Concrete Basements

Concrete Basements

Basements are common in many new developments, particularly in urban areas. The
reasons for constructing below ground include overcoming planning restrictions on
building height, providing car parking, residential, offi ce, retail and storage/archive
space, and accommodating plant rooms. Basements provide greater total fl oor area,
thus using land to greater effect.
Successful design requires an understanding of design, construction methods and the
resolution of many construction issues. Additionally, the design and construction of
basement structures requires an understanding of soil-structure interaction; a complex
subject in its own right.


The guide has been written for generalist structural engineers who have a basic
understanding of soil mechanics. It is assumed that a specialist geotechnical engineer
will be consulted on more complex ground problems. In such cases it will generally be
necessary to use the services of the specialist from the early stages of the project.
The economic benefi ts of basements are discussed in other publications[1]. Temporary
works are discussed, but their design is not specifi cally covered. Elements such as
embedded contiguous and secant piled walls, commonly used for temporary works and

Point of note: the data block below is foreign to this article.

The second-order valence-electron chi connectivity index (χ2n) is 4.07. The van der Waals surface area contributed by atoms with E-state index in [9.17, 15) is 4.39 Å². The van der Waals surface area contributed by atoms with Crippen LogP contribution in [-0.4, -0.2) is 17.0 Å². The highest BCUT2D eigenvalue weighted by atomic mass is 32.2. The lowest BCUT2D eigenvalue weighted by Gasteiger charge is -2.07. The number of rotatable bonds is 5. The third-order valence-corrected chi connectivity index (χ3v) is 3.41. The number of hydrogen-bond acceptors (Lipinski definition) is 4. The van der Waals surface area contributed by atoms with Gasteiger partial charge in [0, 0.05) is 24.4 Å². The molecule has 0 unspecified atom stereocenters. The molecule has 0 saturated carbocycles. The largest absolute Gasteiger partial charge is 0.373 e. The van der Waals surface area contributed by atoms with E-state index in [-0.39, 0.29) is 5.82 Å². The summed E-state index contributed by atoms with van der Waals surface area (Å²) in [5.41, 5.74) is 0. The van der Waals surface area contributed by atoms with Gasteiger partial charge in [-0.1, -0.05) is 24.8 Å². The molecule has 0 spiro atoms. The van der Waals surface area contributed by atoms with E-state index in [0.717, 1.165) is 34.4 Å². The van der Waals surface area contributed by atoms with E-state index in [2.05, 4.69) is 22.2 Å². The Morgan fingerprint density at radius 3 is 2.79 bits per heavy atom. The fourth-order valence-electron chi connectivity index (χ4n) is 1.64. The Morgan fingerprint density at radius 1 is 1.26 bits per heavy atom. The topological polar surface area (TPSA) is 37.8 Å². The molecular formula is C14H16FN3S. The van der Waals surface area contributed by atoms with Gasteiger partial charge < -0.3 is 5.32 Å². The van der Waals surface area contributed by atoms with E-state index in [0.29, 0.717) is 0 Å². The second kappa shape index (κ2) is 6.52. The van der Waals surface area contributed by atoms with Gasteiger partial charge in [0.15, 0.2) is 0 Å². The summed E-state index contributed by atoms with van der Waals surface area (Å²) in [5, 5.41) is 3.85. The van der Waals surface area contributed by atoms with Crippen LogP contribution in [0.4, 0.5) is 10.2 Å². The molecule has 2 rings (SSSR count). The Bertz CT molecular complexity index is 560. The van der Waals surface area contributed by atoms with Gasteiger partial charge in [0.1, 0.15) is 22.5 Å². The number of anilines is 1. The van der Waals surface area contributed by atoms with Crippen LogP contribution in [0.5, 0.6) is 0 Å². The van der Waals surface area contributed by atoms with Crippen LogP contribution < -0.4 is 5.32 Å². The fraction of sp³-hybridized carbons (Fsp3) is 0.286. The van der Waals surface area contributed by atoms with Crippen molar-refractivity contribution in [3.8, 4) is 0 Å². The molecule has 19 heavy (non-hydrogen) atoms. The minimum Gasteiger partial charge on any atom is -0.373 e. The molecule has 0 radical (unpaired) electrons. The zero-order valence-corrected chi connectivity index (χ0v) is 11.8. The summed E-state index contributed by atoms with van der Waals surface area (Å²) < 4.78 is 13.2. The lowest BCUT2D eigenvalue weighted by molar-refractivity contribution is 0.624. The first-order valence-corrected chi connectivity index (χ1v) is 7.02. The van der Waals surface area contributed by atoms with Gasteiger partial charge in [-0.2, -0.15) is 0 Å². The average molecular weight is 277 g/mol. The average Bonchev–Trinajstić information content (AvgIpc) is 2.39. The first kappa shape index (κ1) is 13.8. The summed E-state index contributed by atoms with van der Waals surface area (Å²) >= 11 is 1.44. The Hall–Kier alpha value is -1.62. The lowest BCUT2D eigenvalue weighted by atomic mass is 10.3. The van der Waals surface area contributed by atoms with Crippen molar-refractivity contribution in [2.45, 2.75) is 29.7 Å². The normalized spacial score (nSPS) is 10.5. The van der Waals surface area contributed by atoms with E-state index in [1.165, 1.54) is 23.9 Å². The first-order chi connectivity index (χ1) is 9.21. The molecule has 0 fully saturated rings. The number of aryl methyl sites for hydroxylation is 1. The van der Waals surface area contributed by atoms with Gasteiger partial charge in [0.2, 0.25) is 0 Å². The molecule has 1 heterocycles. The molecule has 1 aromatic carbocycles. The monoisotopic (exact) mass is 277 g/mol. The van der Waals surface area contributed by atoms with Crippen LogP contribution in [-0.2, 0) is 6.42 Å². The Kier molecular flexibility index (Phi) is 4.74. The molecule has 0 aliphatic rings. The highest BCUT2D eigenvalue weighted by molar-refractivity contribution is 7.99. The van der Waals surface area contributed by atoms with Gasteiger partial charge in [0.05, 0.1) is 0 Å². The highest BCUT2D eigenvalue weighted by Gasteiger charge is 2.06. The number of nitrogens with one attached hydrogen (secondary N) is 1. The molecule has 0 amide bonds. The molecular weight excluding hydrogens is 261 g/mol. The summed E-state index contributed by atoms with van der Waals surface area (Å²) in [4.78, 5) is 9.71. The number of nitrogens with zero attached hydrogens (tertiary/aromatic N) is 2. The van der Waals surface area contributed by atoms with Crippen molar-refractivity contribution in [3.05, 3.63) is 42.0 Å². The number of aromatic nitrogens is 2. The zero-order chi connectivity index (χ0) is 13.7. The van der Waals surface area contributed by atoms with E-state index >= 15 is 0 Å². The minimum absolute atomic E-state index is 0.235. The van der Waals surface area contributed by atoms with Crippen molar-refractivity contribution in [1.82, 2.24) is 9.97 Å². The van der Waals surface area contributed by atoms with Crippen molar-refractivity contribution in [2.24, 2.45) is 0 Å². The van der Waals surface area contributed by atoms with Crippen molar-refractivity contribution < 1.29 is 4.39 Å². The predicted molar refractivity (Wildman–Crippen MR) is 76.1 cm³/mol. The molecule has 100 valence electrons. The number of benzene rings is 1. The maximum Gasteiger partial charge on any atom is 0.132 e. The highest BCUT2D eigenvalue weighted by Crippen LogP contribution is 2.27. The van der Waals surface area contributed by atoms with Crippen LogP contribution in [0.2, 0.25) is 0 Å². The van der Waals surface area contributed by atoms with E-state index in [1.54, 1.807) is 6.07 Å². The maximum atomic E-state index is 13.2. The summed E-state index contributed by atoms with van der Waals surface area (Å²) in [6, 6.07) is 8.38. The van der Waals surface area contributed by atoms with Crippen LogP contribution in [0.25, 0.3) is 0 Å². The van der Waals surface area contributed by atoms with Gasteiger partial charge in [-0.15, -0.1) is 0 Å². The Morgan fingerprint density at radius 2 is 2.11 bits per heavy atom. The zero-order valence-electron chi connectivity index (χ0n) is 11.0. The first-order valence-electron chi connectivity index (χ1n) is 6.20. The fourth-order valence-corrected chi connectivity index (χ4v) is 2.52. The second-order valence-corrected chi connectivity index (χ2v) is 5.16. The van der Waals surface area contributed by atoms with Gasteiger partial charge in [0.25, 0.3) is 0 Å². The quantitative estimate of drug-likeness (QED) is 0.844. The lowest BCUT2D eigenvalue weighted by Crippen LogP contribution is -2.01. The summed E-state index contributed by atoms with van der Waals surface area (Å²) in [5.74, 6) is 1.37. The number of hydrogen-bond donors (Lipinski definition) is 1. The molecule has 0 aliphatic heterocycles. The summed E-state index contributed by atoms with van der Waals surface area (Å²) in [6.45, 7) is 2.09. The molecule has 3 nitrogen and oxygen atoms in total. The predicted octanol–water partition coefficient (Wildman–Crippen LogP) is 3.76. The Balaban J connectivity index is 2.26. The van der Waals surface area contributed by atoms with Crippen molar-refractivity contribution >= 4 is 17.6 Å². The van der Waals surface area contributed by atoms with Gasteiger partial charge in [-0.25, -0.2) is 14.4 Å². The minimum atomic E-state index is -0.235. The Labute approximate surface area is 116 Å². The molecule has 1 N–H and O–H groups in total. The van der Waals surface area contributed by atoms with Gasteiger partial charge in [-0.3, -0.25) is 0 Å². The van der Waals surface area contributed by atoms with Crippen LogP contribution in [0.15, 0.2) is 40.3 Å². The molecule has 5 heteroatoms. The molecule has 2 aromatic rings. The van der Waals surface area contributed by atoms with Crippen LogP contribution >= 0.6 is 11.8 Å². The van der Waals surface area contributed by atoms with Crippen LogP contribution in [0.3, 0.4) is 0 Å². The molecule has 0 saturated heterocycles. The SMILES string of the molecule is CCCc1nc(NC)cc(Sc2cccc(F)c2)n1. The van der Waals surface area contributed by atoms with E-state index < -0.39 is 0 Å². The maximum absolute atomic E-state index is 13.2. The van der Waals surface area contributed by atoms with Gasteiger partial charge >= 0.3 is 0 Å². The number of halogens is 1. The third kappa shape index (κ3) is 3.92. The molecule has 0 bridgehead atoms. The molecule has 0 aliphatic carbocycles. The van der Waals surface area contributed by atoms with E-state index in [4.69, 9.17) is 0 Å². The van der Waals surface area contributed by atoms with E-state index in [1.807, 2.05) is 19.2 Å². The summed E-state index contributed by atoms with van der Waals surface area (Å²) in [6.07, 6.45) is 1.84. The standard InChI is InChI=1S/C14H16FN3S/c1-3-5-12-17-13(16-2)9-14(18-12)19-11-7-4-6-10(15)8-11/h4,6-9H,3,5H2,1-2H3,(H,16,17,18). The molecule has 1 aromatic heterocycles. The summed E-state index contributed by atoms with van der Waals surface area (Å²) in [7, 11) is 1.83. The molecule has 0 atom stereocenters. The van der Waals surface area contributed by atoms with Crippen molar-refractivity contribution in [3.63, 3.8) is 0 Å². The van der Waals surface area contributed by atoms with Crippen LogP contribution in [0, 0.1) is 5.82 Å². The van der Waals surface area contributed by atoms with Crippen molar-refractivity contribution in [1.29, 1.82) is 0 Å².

often incorporated into permanent works, are covered in outline but their design is
outside the scope of this publication.
This guide does not cover seismic actions nor does it deal with retro-fi tting basements
into existing structures. Nor does it cover the use of precast walls, walls made using
insulating concrete formwork (ICF) or masonry walls, common in shallow domestic
basements, these are fully discussed elsewhere[2, 3, 4]. There are many examples of
basements constructed in the UK and beyond that provide a collection of case
histories. This guide brings together the salient features for design and construction
and references a number of documents that should be consulted for further detail.

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